Learn how probability, math, and statistics can be used to help baseball, football and basketball teams improve, player and lineup selection as well as in game strategy.

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Math behind Moneyball

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Learn how probability, math, and statistics can be used to help baseball, football and basketball teams improve, player and lineup selection as well as in game strategy.

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Module 8

You will learn how to use game results to rate sports teams and set point spreads. Simulation of the NCAA basketball tournament will aid you in filling out your 2016 bracket. Final 4 is in Houston!

- Professor Wayne WinstonVisiting Professor

Bauer College of Business

Okay, we all love to bet or pick play in NCAA Tournament Pool.

And there's lots of things called props bets where you can bet on just about

anything that moves in the NCAA tournament.

So, let's play.

Take two popular props bets and

use our simulation worksheet to analyze the chance of these happening.

What's a probably number one seed loses the first game?

Okay, and this has never happened.

I think the closest that came to happening was when Princeton almost beat Georgetown.

I believe they had Patrick Ewing and Princeton was leading the whole game,

but then they didn't win.

And then, we'll figure what is the chance that basically no number one

seed will make the final four.

Okay, and most people would say, okay, that basically,

it's more likely or sorry, what's the chance of all the number

one seeds make the final four or none of them make the final four?

Most people would say that basically, it's more likely that all the one seeds would

make the final four than a one seed looses the first game.

And they would actually be wrong on that.

Okay, we'll fill this stuff in later.

But let's go through calculating these two probabilities.

What's the probability a one seed loses the first game?

Well, we'll use something called the law of complements.

Well, either no number one seed loses the first game or

at least one loses the first game.

So, probably at least one number one seed loses the first game would equal one minus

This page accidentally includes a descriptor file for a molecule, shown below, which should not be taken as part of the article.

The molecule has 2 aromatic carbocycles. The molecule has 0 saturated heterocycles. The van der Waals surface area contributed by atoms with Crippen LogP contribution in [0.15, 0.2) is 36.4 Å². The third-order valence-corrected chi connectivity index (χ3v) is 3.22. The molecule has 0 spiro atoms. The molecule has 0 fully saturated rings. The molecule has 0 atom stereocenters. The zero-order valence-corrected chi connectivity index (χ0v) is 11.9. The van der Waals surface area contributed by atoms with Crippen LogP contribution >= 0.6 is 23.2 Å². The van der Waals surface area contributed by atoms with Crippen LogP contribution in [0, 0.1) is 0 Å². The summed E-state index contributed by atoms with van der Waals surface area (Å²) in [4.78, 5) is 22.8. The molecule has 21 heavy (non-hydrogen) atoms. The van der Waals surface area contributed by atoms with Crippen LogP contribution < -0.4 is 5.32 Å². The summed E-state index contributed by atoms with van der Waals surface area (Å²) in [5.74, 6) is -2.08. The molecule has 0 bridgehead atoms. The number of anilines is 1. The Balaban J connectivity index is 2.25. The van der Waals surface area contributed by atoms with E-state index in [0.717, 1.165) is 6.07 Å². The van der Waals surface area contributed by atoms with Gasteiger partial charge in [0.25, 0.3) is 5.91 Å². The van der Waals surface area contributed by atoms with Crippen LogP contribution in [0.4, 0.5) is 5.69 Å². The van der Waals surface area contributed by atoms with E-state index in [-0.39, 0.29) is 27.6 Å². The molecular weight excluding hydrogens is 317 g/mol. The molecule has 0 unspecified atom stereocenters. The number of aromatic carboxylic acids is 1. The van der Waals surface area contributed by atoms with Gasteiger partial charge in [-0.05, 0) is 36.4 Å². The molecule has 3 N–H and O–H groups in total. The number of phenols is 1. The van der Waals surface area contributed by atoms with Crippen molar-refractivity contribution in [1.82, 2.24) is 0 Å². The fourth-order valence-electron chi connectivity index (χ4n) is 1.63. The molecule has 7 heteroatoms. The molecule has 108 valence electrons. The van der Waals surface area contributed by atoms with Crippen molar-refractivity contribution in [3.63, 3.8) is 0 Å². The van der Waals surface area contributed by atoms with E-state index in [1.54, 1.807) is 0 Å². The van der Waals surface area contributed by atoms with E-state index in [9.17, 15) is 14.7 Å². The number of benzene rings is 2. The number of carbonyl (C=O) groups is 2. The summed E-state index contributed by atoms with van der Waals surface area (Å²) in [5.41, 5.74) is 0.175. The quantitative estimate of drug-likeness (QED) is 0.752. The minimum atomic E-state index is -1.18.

the chance no number one seed loses the first game.

But probably no number one seed loses the first game is the chance they number one

seeds all win their first game.

So, what I put in here were the ratings of the teams, now number one seeds,

Kentucky, Wisconsin, Villanova, and Duke from the 2015 tournament, and when

there's a playing game, I simply average the rating of the possible opponents.

It's more likely they would play the better team, but it really doesn't matter.

Okay, too much, so Kentucky would play either Hampton or Manhattan.

Duke would play North Florida or Robert Marks.

Okay, now, what's the chance that basically, so I took the difference in

these ratings, and then, what's the chance that each of the one seeds will win.

Let's do this from scratch here.

The chance the one seed will win is one minus the chance they'll lose.

So, the chance they'll lose is the chance they win by zero or less.

We really should count the chance of overtime.

So, chance to win by zero or less is put in at zero, and then,

the mean would be the difference and the standard deviation is 11.

You need the word true there, I keep forgetting, to let your true

probabilities come shining through in the words of Cyndi Lauper.

Okay, so now, Ctrl+C, I can copy that here.

So, Wisconsin's got a 97% chance to win,

going over to 96 and Duke a 98.

So, the chance that all the one seeds win there,

I should multiply these probabilities.

because they're independent, you take the probability the first event will happen

times the second event, times the third event, times the fourth event.